Monday, August 24, 2020

Stitch Relationships

I've shared this little tutorial with the Patreon Ladies recently...and though all of my blog followers might also like to think about stitch relationships. The question being..."If stitches were a family, would would be cousins? or even siblings perhaps?" That might seem like a strange conversation to have with yourself...but consider the similarities of just these few embroidery stitches.


While some folks like to create the Detached Chain Stitch by needling up/down in the same hole...it is often best to give yourself a thread or two between these positions for stability and ease of stitching.
Needle up at A and down at B; leaving the thread temporarily loose. A loop is formed as you pull the thread after having needled up at C. The loose thread is captured by the needle since it is passing under the needle, being therefore restrained. Needle down at D to create a short tacking stitch to hold the loop into place.
If you use the "scoop method" of stitching...then needling down at B and up at C would be done in one motion. The A and D motions would be "stab method" because they don't need to scoop.



Next, consider the Fly Stitch. Really, it's the same as the Detached Chain Stitch but we've moved A and B further apart. So, if you can stitch a Detached Chain Stitch there is no reason why a Fly Stitch is not in your library of stitched either.



Logically, the same reasoning holds true for the Fishbone Stitch. The only real difference between the Fly Stitch and it is the length of the tacking stitch (distance between C & D needle positions). Fishbone Stitches are most often created in a vertical line...resembling then the backbone of a fish; hence the name.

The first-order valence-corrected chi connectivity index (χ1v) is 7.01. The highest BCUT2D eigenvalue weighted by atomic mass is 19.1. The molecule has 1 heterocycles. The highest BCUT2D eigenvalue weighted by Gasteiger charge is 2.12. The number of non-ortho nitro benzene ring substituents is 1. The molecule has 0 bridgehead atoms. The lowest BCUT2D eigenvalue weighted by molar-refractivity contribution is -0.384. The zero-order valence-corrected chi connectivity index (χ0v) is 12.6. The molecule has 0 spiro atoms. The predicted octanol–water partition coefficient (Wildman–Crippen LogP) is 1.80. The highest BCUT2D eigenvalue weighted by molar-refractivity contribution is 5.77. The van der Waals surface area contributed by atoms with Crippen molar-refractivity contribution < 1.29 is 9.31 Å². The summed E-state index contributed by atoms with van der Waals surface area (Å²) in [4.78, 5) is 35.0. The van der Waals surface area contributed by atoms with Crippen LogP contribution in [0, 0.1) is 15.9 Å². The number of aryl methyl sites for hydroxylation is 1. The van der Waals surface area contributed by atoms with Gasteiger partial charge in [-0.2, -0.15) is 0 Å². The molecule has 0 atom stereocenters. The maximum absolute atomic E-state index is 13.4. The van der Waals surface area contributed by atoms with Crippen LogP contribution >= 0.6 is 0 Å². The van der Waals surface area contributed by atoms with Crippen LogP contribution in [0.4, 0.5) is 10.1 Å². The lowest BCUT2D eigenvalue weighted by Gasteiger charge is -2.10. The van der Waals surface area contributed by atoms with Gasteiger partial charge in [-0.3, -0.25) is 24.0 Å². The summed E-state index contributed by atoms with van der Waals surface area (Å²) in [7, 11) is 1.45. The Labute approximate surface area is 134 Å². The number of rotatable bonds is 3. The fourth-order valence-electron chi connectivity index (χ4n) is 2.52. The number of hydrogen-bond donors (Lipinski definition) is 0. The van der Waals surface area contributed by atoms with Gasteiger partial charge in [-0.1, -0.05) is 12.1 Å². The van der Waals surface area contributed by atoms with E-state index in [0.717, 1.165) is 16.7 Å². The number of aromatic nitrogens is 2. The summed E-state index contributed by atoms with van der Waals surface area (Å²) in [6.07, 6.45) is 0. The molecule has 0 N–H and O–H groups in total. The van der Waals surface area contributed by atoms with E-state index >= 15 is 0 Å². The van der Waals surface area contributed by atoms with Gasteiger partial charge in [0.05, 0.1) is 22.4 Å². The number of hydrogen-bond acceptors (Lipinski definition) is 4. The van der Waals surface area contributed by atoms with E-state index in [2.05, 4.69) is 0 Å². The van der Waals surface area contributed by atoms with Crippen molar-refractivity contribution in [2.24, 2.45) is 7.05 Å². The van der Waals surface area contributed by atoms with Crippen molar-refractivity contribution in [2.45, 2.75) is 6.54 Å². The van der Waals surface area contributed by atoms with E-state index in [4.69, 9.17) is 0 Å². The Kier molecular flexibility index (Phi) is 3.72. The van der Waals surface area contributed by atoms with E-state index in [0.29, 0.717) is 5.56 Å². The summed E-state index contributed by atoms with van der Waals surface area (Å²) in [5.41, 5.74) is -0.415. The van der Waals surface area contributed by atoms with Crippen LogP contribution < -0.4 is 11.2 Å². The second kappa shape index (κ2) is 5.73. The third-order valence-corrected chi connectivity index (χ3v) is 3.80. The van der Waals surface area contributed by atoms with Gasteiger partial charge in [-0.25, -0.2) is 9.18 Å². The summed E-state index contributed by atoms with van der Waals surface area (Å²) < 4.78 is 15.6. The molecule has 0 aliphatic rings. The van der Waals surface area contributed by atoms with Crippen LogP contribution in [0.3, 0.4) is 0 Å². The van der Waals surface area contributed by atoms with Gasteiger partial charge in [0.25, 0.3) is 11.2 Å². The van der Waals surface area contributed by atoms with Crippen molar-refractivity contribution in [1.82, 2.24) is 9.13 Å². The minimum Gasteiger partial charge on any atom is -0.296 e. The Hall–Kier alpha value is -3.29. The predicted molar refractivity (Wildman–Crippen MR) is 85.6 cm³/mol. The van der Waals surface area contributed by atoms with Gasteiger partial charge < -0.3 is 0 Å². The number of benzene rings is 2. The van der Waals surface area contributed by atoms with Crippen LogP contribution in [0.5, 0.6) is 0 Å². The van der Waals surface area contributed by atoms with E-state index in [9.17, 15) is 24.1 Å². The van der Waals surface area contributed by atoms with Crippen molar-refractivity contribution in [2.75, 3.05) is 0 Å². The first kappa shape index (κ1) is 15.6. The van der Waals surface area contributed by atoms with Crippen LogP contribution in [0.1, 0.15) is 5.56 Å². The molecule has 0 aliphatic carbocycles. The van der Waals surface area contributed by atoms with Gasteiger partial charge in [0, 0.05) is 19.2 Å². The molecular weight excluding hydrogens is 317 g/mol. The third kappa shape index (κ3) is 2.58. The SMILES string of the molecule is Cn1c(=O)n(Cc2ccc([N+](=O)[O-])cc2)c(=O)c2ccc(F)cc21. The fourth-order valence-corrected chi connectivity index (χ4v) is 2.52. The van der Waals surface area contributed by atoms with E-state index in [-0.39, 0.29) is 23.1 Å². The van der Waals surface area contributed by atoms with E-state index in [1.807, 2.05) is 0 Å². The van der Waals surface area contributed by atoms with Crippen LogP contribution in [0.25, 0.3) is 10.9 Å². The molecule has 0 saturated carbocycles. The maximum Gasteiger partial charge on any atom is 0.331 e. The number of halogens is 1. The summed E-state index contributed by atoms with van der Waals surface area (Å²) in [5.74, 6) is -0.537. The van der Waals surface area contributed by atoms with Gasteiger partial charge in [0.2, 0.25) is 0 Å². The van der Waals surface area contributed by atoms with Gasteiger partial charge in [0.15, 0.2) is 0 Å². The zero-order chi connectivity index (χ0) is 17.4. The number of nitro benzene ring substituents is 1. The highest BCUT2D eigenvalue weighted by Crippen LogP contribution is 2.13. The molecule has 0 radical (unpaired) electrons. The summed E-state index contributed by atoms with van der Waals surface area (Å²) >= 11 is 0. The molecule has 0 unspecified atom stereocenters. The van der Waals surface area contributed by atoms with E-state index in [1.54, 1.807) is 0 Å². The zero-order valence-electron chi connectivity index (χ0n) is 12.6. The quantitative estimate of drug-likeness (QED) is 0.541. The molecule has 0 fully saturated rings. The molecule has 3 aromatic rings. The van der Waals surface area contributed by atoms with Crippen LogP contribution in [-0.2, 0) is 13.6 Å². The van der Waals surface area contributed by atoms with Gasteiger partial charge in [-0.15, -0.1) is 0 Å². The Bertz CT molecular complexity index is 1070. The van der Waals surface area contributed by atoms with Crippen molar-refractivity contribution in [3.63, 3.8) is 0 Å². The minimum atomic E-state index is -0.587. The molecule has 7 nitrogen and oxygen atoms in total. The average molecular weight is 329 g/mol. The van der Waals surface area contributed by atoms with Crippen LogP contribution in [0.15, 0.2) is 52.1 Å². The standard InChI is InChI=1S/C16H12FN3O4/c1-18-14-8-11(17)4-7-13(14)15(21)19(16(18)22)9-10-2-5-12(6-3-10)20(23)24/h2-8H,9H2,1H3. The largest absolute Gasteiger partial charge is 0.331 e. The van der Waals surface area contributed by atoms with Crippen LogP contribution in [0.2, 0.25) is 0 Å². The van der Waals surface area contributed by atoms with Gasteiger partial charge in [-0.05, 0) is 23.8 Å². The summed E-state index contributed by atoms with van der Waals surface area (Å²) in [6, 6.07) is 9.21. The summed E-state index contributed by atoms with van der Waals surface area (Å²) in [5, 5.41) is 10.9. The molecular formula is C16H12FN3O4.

Changing the angle of a portion of a stitch...like this vertical tacking stitch on the Fly Stitch alters the look of the stitch...and opens up more options. Feather Stitches are similar to Fly Stitches or Fishbone Stitches...they only need the direction of the C/D needle positions shifted to the left or to the right.

The above diagram is busy...but let's break it down to the basics. We begin with an open Chain Stitch...needling up at A, back down at B...and scooping up at C. Instead of needling down directly below...we move out needle to angle to the right. If we consider the angle and space being consistent...then the result would appear as the diagram above. Our "C" becomes a new A...in this manner; and we continue along until we have stitched the amount of these needed...then we tack the last one down. Moving left and right creates variations of the Feather Stitch.



Note how changing the angle between A and B shortens one side of this diagramed stitch. Doing this can create variety in your Feather Stitching and is very helpful when trying to fill in an odd shaped space with stitching.



Loops can even be incorporated into stitches by twisting the fiber before tacking it down. This is easily done if you "scoop" between B and C as the thread can then be passed OVER the UNDER the needle before tacking. This causes it to "cross over" itself creating the loop.